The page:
My Thoughts: For me, this is between Day-Lewis, Nicholson and Cage. Day-Lewis might have been just over the top enough for me not to vote him the win, so I guess my vote would be between Nicholson and Cage. I don’t know. I think — and this was my line of thinking Oscar night — I’m gonna vote Cage, just because Nicholson won the Globe and was a nice sized favorite, so I’ll stick with the underdog performance, knowing he’s got enough recognition. I’d have been happy with anyone winning except Brody (since Caine had no shot).
Best Actress – 2002
And the nominees were…
Salma Hayek, Frida
Nicole Kidman, The Hours
Diane Lane, Unfaithful
Julianne Moore, Far From Heaven
Renée Zellweger, Chicago
Has there been such a weak category in Best Actress since this year? Actually, yeah, probably. Best Actress, above all categories, tends to be the one that’s more about the actress than the performance. I must have said this before, but it’s true. This year is one of the more and less obvious ones. I say less obvious because, let’s face it, most people haven’t even seen The Hours. Have you? I hadn’t. All I knew come Oscar time was that everyone said it was a good movie that was boring as fuck, and that the Academy only liked it because it was an “Oscar” film. And I knew Nicole Kidman basically won for wearing a fake nose.
Eight years later — they were totally right. On the surface, you’d think there was a good performance here. But really, no, not really. This is really about them awarding Nicole Kidman with something. They all came down from their hangover of Halle Berry the year before and were like, “Wow, we really like Nicole Kidman a lot more. We probably should have just given it to her last year and gotten it over with.” So, that made this race pretty unspectacular.
Salma Hayek — This is Salma’s golden role. It’s that role that actors and actresses like her — the ones who are not really Oscar-friendly — tend to do a lot of mainstream stuff — sometimes they do really solid work in films they would never be nominated for — sometimes they miss entirely and seem really bad in things — a few of their choices are somewhat to very questionable — and they really don’t ever pop up on the Oscar radar. But then that one role comes around that is perfect for them, and there they get their chance to shine. This was her role.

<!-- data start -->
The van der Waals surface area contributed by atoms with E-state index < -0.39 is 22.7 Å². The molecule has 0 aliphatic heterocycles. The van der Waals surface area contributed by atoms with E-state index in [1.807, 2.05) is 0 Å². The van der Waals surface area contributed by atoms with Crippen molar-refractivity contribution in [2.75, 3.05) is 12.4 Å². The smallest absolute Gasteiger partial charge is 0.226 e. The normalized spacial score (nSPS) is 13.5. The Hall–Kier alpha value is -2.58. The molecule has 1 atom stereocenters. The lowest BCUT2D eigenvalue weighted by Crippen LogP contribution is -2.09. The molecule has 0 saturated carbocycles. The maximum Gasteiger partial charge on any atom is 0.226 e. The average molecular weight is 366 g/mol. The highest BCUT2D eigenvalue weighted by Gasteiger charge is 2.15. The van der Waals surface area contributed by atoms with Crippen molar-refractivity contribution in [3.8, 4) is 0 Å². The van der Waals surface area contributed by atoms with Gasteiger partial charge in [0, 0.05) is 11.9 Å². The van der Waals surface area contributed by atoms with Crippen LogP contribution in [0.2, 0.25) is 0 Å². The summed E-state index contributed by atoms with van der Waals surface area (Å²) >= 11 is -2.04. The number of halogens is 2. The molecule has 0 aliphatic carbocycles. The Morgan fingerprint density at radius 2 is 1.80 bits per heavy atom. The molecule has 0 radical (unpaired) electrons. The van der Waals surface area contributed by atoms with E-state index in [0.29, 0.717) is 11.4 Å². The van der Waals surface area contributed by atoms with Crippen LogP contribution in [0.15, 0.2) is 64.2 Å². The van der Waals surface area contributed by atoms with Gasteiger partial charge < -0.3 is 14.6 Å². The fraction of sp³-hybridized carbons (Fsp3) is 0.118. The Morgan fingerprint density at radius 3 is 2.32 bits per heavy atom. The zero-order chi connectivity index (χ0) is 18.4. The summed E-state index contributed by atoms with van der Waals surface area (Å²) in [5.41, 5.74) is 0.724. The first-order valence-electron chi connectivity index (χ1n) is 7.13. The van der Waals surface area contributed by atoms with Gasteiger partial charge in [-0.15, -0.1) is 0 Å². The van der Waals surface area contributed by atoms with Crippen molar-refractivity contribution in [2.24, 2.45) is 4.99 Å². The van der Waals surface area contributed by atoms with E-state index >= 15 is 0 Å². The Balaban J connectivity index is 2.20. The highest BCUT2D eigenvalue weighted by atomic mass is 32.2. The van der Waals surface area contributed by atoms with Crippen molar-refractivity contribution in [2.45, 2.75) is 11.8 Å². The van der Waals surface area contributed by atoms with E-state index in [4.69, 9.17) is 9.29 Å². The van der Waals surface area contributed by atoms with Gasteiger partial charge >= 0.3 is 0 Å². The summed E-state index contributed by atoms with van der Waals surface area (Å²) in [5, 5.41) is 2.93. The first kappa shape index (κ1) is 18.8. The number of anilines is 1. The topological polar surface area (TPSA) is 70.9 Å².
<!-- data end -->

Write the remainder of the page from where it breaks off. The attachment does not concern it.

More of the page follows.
The problem is, she was so perfect for it, that there was no way she was ever going to win. Think Mickey Rourke in The Wrestler. Remember how it seemed as though he was born to play that role? Well, this is that to a lesser extent. A lot of people aren’t likely to vote for something when it looks like something they were born to play. So, it’s a shame. But, Salma is really good in the role.
She plays Frida Kahlo, the unibrowed surrealist painter. Nicole had the nose, Salma had the eyebrow. It’s a good performance, and Julie Taymor directed, making is visually interesting as she always does. Good performance, but a bit too perfect-fit to earn a vote, methinks.
Nicole Kidman — It should be obvious what my thoughts on this are by now. She plays Virginia Woolf — you know, Miss Head in the Oven. Except, for some reason, in this movie, she drowns herself in a lake — I guess because it looks better on film if they wade into the water like a fucking baptism instead of waiting for the gas to come. Apparently the filmmakers hadn’t seen Inside Daisy Clover, because that movie had an awesome head-in-the-oven scene. Though that was played for comedy — I think. It’s hard to tell with satire just how it’s supposed to come off. But, she plays Woolf, nose and all. And really, if you look at pictures of Virginia Woolf, tell me she’s not a dead ringer for Céline Dion. Oh your god is right. I think they should have went with Céline. It would have made the movie so much more interesting.
Basically, Nicole is Woolf, and she’s sad all the time, talks to her sister and niece or something, seems to be in love with her husband, is just sad all the time, then kills herself. That’s it. No real reason. No character arc. Just, sad, sad, dead. Not much of a three act structure. Barely on screen too. I mean, she’s a fine actress and all (she’s one of the ones I think I like until I watch her, and then I’m like — “That wasn’t very good.”), but — winning? Really?